Court of Appeal Issues Additional Decision Holding An Employer Is Required To Make Meal Periods Available But Is Not Required To Ensure Employees Take Their Meal Periods

Today, in Kevin Tien v. Tenet Healthcare Corporation, et al., the California Court of Appeal affirmed the trial court's denial of class certification of the plaintiff's claims and held an employer's obligation to "provide" non-exempt employees all meal periods required by Labor Code section 512 and by the applicable Industrial Welfare Commission Wage Order means the employer is required to make such meal periods available and is not required to ensure the employees take the meal periods made available to them.  

As part of its decision regarding the plaintiff employees' meal period claims, the court held substantial evidence supported the trial court's decision that class certification would not be appropriate because individual issues of fact predominated over common issues of fact and because class treatment would not be superior because "there are numerous and substantial questions affecting each class member's right to recover, following determination of liability to the the class as a whole." The court explained the trial court's findings "coincide with the common-sense notion that individual questions about the reasons an employee might not take a meal period are more likely to predominate if the employer need only offer meal periods, but need not ensure employees take those periods."  The court reached a similar conclusion regarding the plaintiffs' rest period claims, and stated, "Given that Tenant was obligated only to offer rest breaks, liability arose for Tenet only if its policy was a policy in name only and not observed in practice."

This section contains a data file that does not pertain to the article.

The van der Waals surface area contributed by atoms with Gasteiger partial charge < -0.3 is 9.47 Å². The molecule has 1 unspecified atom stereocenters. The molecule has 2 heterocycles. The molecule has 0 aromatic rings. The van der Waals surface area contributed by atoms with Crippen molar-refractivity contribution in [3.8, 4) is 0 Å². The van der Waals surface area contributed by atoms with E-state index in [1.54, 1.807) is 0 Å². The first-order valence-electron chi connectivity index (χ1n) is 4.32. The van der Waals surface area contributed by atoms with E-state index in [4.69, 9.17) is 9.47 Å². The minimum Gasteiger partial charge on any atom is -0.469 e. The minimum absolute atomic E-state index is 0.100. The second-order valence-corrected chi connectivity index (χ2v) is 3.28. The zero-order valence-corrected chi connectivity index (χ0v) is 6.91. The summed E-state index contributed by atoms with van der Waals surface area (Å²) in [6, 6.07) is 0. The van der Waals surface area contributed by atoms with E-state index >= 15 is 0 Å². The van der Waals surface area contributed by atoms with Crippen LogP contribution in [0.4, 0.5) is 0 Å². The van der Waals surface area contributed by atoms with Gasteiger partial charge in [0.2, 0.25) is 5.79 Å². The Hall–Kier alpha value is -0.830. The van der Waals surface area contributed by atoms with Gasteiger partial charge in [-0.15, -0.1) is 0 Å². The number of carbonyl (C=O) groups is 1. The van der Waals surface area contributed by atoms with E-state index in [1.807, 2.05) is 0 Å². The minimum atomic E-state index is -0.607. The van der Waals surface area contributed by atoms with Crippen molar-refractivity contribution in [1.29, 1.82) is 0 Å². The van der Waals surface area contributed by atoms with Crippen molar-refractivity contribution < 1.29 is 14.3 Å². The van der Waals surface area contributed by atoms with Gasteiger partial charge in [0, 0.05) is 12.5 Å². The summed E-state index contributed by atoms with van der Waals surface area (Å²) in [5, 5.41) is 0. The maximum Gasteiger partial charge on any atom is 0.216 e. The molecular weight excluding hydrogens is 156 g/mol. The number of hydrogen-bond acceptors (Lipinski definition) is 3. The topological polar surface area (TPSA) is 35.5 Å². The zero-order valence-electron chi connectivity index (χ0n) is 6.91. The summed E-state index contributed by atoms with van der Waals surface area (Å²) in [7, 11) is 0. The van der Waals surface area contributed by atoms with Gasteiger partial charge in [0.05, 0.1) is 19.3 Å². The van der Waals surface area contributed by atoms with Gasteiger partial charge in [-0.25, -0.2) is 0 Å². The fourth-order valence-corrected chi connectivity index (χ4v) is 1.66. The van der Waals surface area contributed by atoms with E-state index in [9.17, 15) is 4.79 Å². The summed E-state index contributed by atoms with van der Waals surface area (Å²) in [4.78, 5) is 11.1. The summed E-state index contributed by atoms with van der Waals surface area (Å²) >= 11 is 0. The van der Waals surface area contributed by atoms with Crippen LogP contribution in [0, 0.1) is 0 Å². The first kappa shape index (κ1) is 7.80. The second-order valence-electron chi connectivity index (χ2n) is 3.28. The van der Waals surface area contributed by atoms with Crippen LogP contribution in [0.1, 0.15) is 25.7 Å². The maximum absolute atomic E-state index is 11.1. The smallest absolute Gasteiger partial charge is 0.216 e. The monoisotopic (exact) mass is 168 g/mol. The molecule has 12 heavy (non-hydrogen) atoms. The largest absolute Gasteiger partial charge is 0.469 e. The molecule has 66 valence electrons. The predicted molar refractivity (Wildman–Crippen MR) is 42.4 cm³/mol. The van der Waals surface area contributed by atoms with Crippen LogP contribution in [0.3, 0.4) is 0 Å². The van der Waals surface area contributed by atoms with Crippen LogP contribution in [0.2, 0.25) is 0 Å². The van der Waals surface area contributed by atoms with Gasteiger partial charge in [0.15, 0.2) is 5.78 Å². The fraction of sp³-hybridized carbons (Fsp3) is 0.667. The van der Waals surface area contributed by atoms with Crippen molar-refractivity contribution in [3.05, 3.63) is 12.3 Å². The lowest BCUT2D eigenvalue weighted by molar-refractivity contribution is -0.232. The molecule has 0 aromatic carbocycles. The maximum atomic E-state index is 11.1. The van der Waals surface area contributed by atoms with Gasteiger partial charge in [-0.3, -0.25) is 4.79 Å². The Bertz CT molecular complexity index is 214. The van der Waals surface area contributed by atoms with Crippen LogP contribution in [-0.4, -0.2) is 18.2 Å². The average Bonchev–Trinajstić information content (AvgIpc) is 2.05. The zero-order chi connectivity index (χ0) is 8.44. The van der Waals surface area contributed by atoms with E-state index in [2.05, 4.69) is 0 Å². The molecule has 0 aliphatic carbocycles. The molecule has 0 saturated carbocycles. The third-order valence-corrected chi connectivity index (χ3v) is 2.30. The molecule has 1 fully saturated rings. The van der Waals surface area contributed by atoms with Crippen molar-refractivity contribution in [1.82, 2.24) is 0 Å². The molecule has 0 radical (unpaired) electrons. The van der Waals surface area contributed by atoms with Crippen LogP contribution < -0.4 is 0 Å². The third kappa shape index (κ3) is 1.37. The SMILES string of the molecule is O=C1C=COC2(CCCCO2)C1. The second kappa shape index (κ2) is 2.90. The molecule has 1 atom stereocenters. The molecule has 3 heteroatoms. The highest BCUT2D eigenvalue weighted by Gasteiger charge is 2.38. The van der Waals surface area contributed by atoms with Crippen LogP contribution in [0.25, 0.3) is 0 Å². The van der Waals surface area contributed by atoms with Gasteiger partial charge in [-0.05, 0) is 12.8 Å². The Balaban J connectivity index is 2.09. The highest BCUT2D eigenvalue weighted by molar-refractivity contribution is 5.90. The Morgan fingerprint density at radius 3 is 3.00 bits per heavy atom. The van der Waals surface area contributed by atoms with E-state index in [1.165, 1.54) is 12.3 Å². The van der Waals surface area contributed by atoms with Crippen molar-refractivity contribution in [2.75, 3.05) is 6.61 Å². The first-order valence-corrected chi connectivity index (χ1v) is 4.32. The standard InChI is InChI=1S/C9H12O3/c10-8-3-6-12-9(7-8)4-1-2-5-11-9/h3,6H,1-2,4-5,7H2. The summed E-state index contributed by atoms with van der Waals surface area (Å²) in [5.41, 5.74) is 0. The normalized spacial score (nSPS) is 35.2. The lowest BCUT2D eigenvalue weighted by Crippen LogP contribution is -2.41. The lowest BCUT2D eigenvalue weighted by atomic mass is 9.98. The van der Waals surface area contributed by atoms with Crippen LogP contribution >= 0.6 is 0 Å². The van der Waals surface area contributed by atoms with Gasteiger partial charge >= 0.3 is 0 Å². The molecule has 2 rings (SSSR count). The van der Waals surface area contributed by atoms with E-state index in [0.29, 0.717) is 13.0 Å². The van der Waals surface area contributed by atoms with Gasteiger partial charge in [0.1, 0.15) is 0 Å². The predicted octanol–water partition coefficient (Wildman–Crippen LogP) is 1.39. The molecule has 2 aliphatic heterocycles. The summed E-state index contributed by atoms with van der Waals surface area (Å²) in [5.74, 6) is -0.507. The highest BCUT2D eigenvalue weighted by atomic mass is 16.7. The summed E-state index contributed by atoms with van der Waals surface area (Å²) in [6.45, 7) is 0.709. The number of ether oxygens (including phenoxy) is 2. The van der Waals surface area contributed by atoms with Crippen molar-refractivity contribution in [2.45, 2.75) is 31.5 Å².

In addition, the court held substantial evidence supported the trial court's denial of class certification of the plaintiffs' claims for allegedly non-compliant wage statements, quoting with approval the trial court's determination that, "[t]he Court would have to determine whether each individual class member actually suffered injury or damages as a result of the pay stubs lacking the information required under the Labor Code . . . . Such highly individualized determinations would render the class mechanism impracticable . . . ."  

Unfortunately, we think the California Supreme Court will very likely grant review of this decision pending its long awaited decision in Brinker Restaurant Corp. v. Superior Court which would make today's decision uncitable. As we previously reported here, the Supreme Court has granted review of every other post Brinker Court of Appeal decision holding an employer is required to make meal periods available but is not required to ensure employees take the meal periods made available to them. 

We are continuing to closely follow this developing area of the law and will report further significant developments as they occur. 

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